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The Piper ("Sonmin")

  • South Korea
  • 2015
  • 107 mins
  • DCP
  • Korean
  • English (subtitles)
Official Selection: Vancouver International Film Festival 2015, Busan International Film Festival 2015

“Poetically macabre” - James Mudge, EASTERN KICKS

“Engrossing and entertaining” - Pierce Conran, TWITCHFILM

The Piper from Festival Fantasia on Vimeo.

In the aftermath of the war, humble widower Woo-ryong and his son Young-nam are journeying by foot to Seoul, where the penniless musician believes he can get treatment for the boy’s illness. One morning, they notice an inconspicuous path off the mountain road, and on impulse Woo-ryong follows it. It leads them to a small, nameless village where their arrival is met with apprehension. The village leader affords them hospitality, if not a warm welcome. When it comes out that the town is plagued with rats, Woo-ryong — whose lively pipe-playing seems to have a compelling effect on animals — offers to rid the village of the awful infestation. A deal is struck and the deed is done, but deception is afoot and a nightmare has only just begun.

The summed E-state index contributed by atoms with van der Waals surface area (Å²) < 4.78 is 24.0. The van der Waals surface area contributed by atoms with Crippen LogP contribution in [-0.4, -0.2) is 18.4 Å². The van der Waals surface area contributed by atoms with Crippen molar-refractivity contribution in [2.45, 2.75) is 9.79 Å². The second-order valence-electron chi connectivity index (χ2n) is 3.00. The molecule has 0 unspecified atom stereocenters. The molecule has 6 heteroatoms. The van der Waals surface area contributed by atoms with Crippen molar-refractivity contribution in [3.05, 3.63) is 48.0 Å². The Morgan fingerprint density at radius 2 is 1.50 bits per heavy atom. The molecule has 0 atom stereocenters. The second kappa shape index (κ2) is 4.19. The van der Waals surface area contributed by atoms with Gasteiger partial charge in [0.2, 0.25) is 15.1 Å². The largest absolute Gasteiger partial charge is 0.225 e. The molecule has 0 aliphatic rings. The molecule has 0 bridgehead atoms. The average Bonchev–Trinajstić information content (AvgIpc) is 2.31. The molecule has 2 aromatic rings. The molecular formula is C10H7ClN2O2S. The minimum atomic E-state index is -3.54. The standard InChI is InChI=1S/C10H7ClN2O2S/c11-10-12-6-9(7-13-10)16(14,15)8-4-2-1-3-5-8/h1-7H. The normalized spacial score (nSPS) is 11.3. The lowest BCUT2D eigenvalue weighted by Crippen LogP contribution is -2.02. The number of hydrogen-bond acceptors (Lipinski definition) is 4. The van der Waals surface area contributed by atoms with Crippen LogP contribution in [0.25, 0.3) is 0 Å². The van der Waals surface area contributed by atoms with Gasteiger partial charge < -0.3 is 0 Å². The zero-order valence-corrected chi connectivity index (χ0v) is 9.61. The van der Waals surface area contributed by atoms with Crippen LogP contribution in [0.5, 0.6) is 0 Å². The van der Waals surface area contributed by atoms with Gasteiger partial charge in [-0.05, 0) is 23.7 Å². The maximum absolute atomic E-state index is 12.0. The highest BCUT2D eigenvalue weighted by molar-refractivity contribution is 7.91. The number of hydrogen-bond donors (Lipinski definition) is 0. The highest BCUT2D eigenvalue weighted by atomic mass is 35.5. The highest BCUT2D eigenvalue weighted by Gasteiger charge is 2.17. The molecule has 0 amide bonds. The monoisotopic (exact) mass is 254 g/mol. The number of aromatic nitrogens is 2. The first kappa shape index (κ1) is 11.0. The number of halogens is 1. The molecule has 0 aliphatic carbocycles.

A haunting, horror-stained fable with the uncanny clarity of a lucid dream, THE PIPER plays a memorable new variation on a long-familiar refrain. Award-winner Ryu Seung-ryong (MIRACLE IN CELL NO. 7) leads an excellent cast, including HAN GONG-JU’s Chun Woo-hee as a troubled young shaman, in making the telling of the tale all the more vivid. There are political allusions to be found in THE PIPER, and certainly a bitter reflection on venality, cruelty and collective guilt, but Kim Gwang-tae, making his feature-length directorial debut, allows them to simply be self-evident as he carefully fleshes out his inspired revisiting of the Grimm Brothers’ dark fable of doublecross and dire retribution. Rich in atmosphere and rising dread, THE PIPER’s lure may prove irresistible.

— Rupert Bottenberg